Systemizing Account Handoff

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Systemizing Account Handoff

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Selling is tough enough when prospects have so much competing for their attention, other salespeople, professional priorities, personal issues.

That’s why it’s downright depressing when we find out we lost an opportunity because our own sales process failed. Whether due to a poor handoff or lack of a next step on an account, too many sales are lost because we simply lost track of a prospect along the way.

Because this is a loss area that’s fully preventable in the sales industry, we wanted to learn from the best how we could systemize prospect handoff, whether we were moving the prospect from a development rep to an account executive, or simply moving the prospect from one sales campaign to another within our pipelines.

To learn the art of great account handoff, we knew there was no one better to teach us than Sebastien Van Heyningen, president of Central Metric. He’s a sales system professional that understands without great handoff, we’re inviting our prospects to buy from our competitors.

Since we’re trimming hope from our sales strategy, we’ll use the acronym TRIM to guide us through creating a system with a trigger, ensuring it’s repeatable, building in ways to improve it, and of course, ensuring it’s measurable and getting us results.

T – Trigger: Sebastien recommends triggering this system by looking at what actions your prospect takes at each stage of their buying journey and what handoffs occur (or don’t occur) at each of those stages. Too many sales teams don’t clearly define what separates one stage from another.

R – Repeatable: To make this system repeatable, Sebastien says to determine the reason for the handoff. Why are you moving the account from one person to another, or one stage to another?

He encourages us to ask the question, “How does this handoff benefit the prospect?” While a sales team may see the benefit in moving an account from a development rep to an account executive, if it doesn’t have a direct benefit to the prospect, it’s a self-inflicted challenge to your sales cycle.

Does this handoff allow your company to further customize a solution for the prospect, or put them in the hands of a salesperson with more experience solving problems for that type of prospect? If you can’t clearly define the benefit of the handoff ahead of time to yourself, it will be difficult to justify it to a prospect.

The next step of this handoff system is to examine what information is needed at each handoff stage. That may mean interviewing your development reps and account executives, as those items may have changed since the first time your handoff process was defined (although we find most handoff processes are never clearly defined).

Whether you’re developing this system for a team or for a solo sales practitioner, ask yourself, “What do I need to know about this prospect to move them from one stage of the sale to another?” Determine which of those items are necessary and which ones are simply nice to have. Your ‘necessary’ items, if they aren’t achieved, should prevent handing off the account or moving it from one stage to another in the sales process. Instead of delaying the sale, this step will save time and make your sales process more efficient by not involving team members when the account hasn’t been qualified.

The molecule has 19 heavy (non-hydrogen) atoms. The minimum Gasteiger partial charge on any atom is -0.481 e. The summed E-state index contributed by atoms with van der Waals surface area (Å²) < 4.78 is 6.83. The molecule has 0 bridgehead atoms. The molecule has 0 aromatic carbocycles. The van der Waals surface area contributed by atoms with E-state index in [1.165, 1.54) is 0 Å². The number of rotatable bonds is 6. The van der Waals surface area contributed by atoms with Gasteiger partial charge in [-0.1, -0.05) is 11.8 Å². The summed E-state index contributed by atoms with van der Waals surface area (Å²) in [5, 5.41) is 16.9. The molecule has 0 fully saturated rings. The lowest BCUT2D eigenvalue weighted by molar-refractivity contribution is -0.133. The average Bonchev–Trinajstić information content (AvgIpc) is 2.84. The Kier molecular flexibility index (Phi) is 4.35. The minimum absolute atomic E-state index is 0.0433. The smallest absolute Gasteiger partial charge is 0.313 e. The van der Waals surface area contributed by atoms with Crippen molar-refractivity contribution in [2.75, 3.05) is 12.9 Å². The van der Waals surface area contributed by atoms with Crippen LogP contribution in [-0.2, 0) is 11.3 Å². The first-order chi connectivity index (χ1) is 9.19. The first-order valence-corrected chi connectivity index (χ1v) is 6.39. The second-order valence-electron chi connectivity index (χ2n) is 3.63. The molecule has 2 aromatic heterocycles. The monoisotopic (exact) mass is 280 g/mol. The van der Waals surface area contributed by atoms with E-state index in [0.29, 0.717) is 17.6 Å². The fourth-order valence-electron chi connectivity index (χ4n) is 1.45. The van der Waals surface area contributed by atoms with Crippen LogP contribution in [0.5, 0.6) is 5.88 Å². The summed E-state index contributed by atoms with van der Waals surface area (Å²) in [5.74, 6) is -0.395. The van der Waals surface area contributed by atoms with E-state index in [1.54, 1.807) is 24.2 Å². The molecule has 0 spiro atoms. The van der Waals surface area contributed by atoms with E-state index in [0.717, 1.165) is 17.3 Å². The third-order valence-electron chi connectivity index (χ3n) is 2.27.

Ensure that you regularly meet with the folks on your team who receive handoffs to ensure you’re tracking accounts that have been shifted to others and that there are next steps on each of them. This means defining what you’ll report because of this handoff system. You’ll want to know what fields are usually missing when a deal is handed off. Instead of requiring them, this may be a signal that those fields or pieces of information aren’t necessary as part of the handoff.

I – Improve: To improve this system, examine where you can eliminate steps in your handoff process while still maintaining the critical information. The simpler a system is, the more likely it will be consistently used.

If you noticed that removing a ‘non-critical’ piece of information delays or degrades a handoff, it’s a clear signal to keep it as part of your handoff process and remove a different item for your next improvement test.

M – Measurable: Measuring a systemized handoff means measuring the leading indicators of a sale to ensure your handoff is advancing deals forward.

Sebastien recommends looking at stage throughput; measuring how many prospects are being handed off through each stage and how much time they spend in each of those stages before advancing. Another thing to measure is how often an account is engaged through the sales cycle – as the more touches we have on an account, the more information can be gathered and the faster the sale can be made.

Finally, measure how long it takes salespeople to run their handoff processes on ‘test’ accounts. You may discover that busy work is slowing your sales cycle and eliminating or automating handoff steps may be worth any loss that occurs from removing them from the workflow of your sales team.

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